On this week’s Mullooly Asset Management podcast, Tom and Brendan discuss a cognitive bias known as the disposition effect. Cognitive biases such as the disposition effect, loss aversion, confirmation bias, and others can negatively affect investment performance. Tom and Brendan specifically address the disposition effect and how our rules based approach at Mullooly Asset Management helps us to avoid irrational and emotional investing.
Hersh Shefrin and Meir Statman wrote about the disposition effect for The Journal of Finance in 1985. They define the disposition effect in their article titled The Disposition to Sell Winners Too Early and Ride Losers Too Long stating:
“Investors are more likely to sell a stock that has gone up in value than one that has gone down in value.”
In terms of decision making, this is obviously questionable behavior driven by the human tendency to avoid loss. Another area where this behavior is suspect pertains to taxes. Selling a stock that’s gone up means paying taxes on your gains, while selling a stock that’s gone down can mean lowering your capital gains tax at the year’s end. Tax efficiency is an important aspect of investing, so this should definitely be considered.
Wesley Gray, Ph.D. of Alpha Architect gave an easy to follow example of the disposition effect in action that we’ve paraphrased below:
Hypothetically, you bought two stocks for $50 each. Since purchase, one of them has risen to $60 and the other has fallen to $40. Life throws you a curveball and you need to take some money out of your account. Which position will you sell to raise the necessary cash?
Research has shown that people are more likely to sell the $60 stock and realize the gain associated with it than they are to sell the $40 stock and realize the loss associated with that.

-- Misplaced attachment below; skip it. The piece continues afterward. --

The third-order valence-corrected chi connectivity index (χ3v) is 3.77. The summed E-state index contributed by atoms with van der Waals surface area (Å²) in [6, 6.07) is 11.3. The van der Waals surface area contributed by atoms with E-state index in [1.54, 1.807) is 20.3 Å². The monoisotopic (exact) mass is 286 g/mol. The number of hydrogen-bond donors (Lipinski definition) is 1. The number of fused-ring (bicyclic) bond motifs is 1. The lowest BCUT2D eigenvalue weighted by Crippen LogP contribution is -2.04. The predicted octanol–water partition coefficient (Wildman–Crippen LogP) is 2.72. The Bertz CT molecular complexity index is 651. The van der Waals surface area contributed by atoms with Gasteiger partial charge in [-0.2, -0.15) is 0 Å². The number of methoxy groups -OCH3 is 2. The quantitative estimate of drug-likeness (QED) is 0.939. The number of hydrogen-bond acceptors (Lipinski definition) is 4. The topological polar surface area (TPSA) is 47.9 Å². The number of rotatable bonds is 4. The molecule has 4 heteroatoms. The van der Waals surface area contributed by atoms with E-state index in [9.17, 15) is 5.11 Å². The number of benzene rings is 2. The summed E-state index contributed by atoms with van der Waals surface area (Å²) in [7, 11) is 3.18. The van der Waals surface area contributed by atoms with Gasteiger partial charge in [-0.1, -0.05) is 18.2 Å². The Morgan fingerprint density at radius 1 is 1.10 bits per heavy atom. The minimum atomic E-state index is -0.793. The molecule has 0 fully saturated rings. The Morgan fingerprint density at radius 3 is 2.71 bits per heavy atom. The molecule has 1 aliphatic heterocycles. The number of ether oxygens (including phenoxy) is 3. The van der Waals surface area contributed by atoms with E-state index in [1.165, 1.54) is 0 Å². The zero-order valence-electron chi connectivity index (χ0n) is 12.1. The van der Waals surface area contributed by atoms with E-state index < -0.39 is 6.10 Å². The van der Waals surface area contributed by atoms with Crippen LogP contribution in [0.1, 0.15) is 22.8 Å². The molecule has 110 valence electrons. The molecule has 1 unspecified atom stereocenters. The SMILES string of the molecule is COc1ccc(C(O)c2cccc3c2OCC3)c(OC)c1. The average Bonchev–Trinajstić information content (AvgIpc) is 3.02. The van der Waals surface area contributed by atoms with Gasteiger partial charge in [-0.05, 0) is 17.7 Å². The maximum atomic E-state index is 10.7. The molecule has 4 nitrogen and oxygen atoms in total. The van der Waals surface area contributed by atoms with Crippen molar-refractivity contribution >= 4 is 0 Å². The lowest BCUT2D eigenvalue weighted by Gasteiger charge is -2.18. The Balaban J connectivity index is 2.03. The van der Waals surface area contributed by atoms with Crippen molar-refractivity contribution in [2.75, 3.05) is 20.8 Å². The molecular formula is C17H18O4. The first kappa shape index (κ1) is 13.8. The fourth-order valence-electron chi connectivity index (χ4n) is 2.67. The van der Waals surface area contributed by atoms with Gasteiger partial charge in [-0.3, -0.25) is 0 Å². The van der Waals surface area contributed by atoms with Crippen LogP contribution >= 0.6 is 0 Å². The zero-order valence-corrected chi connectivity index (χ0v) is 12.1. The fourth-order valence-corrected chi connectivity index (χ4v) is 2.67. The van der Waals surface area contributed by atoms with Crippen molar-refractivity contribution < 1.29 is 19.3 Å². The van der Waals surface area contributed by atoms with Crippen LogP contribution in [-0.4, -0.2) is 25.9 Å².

Let’s simplify this even further: what do you associate taking a loss on a stock with? Probably losing, right? Nobody likes to lose. Referring to the example above, generally the correct decision would be to sell the loser, take the loss, and let the winner run. Not only are you sticking with the more successful investment, but you’re being more tax efficient as well. Not many investors are willing to accept “defeat” in a stock though. They’d rather take the “victory” and cash in their gain, while hoping the loser can right the ship. In most instances, this is wishful (and dangerous) thinking.
Cognitive biases get in the way of rational decision making all the time. So how do we combat them at Mullooly Asset Management?
Point and figure helps us avoid cognitive biases and irrational decisions. Having a rules based investment approach is a great way to take emotion out of the picture. These charts clearly display what’s happening right now with our investments. As we frequently say: when the charts change, we will change.